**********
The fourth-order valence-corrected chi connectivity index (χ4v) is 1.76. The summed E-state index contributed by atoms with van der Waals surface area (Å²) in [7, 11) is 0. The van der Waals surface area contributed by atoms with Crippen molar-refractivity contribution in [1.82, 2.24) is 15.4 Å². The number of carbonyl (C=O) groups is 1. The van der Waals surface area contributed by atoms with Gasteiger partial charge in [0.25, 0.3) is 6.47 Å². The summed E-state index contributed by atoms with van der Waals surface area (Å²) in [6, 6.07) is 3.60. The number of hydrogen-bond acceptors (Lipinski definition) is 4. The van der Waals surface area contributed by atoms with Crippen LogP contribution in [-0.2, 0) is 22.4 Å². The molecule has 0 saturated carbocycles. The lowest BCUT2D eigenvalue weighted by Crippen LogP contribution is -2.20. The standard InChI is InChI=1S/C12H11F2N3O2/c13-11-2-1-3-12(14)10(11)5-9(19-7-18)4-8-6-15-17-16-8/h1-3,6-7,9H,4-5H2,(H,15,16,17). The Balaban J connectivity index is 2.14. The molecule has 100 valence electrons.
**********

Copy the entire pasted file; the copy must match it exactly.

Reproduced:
The fourth-order valence-corrected chi connectivity index (χ4v) is 1.76. The summed E-state index contributed by atoms with van der Waals surface area (Å²) in [7, 11) is 0. The van der Waals surface area contributed by atoms with Crippen molar-refractivity contribution in [1.82, 2.24) is 15.4 Å². The number of carbonyl (C=O) groups is 1. The van der Waals surface area contributed by atoms with Gasteiger partial charge in [0.25, 0.3) is 6.47 Å². The summed E-state index contributed by atoms with van der Waals surface area (Å²) in [6, 6.07) is 3.60. The number of hydrogen-bond acceptors (Lipinski definition) is 4. The van der Waals surface area contributed by atoms with Crippen LogP contribution in [-0.2, 0) is 22.4 Å². The molecule has 0 saturated carbocycles. The lowest BCUT2D eigenvalue weighted by Crippen LogP contribution is -2.20. The standard InChI is InChI=1S/C12H11F2N3O2/c13-11-2-1-3-12(14)10(11)5-9(19-7-18)4-8-6-15-17-16-8/h1-3,6-7,9H,4-5H2,(H,15,16,17). The Balaban J connectivity index is 2.14. The molecule has 100 valence electrons.